“Don’t vote; it only encourages the bastards.” – P. J. O’Rourke
Like Robert Murphy, Gordon Tullock, and Steven Landsburg, I do not vote.
My reason is largely a utilitarian one: because a candidate will always emerge victorious in an election, an individual’s vote only has consequence if it serves as the tie-breaker. In the absence of a tie, this single vote has no influence on the matter; the same candidate will win the election even without that particular vote. Therefore, if one considers that the value of his vote – merely one in several thousand or million – stems simply from its efficacy towards changing government policy, voting is a waste of time.
Of course, this rationale assumes that the only real value inherent to voting is an instrumental one: voting ceases to serve any real purpose if it fails to affect one’s favored government policy. But surely there exist other reasons for voting. Someone undeterred by all this utilitarian talk can argue that free citizens have some sort of an obligation, a civic duty: a responsibility to remain involved in public life.
But to some extent this argument depends upon whether one believes that the state serves any real purpose beyond a merely instrumental one. A short but accurate explanation of this perspective appears in the introduction of Milton Friedman’s Capitalism and Freedom:
The free man will ask neither what his country can do for him nor what he can do for his country. He will ask rather “What can I and my compatriots do through government” to help us discharge our individual responsibilities, to achieve our several goals and purposes, and above all, to protect ourfreedom?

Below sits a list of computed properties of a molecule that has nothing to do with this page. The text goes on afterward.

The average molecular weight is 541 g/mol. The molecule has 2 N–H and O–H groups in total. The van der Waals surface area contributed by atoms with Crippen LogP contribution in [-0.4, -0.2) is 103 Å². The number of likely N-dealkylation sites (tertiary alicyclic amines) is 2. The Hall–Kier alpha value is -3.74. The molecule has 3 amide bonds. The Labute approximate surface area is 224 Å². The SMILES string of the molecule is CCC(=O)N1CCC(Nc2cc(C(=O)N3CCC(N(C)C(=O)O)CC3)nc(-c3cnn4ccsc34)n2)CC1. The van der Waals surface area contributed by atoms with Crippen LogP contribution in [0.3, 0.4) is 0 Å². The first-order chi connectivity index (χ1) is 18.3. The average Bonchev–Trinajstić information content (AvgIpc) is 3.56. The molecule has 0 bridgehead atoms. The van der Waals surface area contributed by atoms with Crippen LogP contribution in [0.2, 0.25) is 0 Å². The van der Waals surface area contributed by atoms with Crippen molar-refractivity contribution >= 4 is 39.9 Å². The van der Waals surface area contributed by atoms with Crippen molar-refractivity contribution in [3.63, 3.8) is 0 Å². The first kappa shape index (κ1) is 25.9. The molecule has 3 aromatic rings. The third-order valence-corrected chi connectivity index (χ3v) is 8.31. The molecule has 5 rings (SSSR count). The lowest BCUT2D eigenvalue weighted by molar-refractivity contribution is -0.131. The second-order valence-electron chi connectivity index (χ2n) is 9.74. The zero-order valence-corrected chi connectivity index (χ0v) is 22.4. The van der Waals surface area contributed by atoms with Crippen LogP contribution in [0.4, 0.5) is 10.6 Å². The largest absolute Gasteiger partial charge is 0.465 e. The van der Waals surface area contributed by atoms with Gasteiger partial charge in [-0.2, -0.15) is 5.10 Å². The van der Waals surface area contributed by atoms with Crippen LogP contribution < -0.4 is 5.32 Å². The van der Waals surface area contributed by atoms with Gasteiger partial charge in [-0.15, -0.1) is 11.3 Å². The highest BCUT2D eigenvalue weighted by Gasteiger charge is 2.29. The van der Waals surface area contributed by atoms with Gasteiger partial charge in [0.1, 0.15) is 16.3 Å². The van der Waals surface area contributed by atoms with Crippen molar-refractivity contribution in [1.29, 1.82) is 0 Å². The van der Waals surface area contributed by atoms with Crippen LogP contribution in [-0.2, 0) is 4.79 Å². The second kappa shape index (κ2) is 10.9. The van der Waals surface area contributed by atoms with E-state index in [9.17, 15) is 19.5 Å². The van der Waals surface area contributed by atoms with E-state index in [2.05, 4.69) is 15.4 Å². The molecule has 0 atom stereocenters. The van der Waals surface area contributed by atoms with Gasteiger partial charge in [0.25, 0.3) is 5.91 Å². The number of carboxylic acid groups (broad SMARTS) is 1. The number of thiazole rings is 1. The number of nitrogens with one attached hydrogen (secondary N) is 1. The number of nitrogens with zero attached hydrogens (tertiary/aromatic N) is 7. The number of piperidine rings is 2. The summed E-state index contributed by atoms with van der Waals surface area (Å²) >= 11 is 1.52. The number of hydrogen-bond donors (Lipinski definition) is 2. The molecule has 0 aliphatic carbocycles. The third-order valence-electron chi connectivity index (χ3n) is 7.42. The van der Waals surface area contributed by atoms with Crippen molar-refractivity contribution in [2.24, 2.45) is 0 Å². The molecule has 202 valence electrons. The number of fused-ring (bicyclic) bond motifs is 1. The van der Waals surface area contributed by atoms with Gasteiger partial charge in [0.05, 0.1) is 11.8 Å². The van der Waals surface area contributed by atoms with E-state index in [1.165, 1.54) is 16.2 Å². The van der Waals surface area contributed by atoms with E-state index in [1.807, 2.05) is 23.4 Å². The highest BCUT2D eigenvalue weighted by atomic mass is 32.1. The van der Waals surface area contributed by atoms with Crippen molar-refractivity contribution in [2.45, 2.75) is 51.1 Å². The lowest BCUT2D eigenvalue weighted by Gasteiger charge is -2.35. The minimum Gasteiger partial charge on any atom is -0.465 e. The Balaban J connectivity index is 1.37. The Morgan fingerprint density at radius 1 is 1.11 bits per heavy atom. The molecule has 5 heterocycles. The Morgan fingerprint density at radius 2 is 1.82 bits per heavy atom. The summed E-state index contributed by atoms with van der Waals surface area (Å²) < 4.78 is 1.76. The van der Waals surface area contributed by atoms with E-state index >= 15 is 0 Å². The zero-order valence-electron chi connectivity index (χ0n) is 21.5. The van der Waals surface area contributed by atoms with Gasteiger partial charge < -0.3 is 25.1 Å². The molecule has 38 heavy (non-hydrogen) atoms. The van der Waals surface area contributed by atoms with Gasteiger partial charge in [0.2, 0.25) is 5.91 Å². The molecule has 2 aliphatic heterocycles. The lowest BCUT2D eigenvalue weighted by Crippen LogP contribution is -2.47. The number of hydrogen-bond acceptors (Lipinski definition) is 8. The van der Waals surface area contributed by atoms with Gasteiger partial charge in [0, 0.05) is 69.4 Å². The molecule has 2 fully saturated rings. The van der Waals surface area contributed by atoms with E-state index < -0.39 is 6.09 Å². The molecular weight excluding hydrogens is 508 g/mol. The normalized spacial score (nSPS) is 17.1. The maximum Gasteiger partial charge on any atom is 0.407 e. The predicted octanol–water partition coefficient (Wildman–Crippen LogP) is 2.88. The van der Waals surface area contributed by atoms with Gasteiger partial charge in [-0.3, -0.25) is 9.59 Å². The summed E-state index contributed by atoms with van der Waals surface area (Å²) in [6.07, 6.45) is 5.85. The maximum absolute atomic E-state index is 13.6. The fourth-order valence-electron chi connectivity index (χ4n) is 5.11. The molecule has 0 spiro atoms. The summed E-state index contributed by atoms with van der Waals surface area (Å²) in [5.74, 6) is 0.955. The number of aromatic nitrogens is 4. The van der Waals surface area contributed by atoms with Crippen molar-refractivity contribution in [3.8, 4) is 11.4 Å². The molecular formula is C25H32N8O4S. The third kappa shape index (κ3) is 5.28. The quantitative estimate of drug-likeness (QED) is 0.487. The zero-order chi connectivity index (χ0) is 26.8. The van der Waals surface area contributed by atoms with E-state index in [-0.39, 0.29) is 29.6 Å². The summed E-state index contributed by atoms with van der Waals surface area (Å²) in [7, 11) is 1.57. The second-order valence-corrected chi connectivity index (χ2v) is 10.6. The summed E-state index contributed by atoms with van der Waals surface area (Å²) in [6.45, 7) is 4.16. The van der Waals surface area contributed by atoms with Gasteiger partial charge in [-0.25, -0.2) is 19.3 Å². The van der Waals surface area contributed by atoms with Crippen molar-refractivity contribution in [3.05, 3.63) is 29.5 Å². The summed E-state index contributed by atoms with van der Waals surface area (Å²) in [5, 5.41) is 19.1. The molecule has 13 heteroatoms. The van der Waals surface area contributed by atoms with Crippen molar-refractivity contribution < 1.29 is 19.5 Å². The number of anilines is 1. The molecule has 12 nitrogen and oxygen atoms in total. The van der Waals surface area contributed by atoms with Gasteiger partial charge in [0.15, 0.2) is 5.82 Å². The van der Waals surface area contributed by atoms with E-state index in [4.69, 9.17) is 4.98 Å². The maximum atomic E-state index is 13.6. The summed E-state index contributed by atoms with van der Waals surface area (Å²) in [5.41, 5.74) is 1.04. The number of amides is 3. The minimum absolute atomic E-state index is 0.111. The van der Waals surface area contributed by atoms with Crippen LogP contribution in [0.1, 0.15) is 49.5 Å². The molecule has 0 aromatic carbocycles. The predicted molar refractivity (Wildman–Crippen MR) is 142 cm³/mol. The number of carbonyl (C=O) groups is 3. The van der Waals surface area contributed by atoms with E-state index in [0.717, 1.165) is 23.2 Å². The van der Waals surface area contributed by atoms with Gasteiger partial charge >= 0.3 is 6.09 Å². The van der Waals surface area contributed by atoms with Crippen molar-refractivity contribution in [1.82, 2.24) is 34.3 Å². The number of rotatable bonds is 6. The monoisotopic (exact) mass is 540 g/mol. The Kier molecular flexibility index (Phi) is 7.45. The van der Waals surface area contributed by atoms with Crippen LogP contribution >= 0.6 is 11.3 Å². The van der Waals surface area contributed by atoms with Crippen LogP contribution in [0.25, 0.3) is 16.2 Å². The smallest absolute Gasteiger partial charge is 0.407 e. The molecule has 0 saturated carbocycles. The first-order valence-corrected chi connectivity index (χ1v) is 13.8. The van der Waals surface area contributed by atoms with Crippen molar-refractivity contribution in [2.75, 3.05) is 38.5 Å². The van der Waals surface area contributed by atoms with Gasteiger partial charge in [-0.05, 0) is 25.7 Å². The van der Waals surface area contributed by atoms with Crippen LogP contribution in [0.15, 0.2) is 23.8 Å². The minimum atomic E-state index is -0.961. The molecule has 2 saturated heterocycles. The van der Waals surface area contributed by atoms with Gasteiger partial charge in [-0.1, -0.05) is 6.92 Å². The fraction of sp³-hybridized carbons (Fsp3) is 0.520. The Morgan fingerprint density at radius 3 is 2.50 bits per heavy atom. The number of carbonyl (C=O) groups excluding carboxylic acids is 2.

A person who holds this sort of view does not find a compelling sense of civic duty to vote. For him, only the technical and utilitarian question holds relevance: Will my vote actually make a difference? In nearly all contemporary elections, the large number of other voters eliminates the significance of any one vote.
Or even if one does accept that there exists a duty on the part of every citizen to participate in politics, it is far from clear that voting remains the only form of political involvement. Many citizens participate in the life of the republic through alternative means: working as civil servants, running for political office, or attempting to sway, inform, and shape public opinion. Surely a figure such as David Brooks can do a greater service to his country by writing opinion pieces and intellectually engaging the electorate – and thus has the chance to change not one, but many more votes – than he can by simply voting. Admittedly, this argument, too, has a utilitarian aspect to it, but the point remains: why should voting signify a comparatively greater level of civic involvement, when there conceivably exist other, better ways to influence the nation’s political discourse and to involve oneself in it?
Then again, one’s answer to this question likely depends on deeper beliefs concerning the nature of the state and the role of individual citizens in the workings of a democracy. But even to those who believe in some sort of civic duty to participate in a polity’s electoral process, surely casting a secret and effectively inconsequential vote should not always take precedence over alternative (and more public) means of civic involvement?
In any case, my own rationale for abstaining from the polling booth remains largely a utilitarian one: that the large number of other voters renders my vote ineffectual, unnecessary, and useless. But this is not the case for everybody. When questioned about his own refusal to vote, Gordon Tullock comments that those who feel the duty to vote, or simply enjoy the privilege and doing so, should go ahead and vote.
This act of encouragement also aids the personal cause of my vote-skepticism: my incentive to vote increases as the number of other voters decreases. If a massive number of voters suddenly decided to think in this manner and refused to vote, then this would provide me with a greater incentive to vote, since my individual chances of possibly influencing the election would greatly increase. But as long as Rock the Vote continues to enjoy any measure of success, I will stick to my guns and Mock the Vote.
Photo Credit: National Gallery of Australia.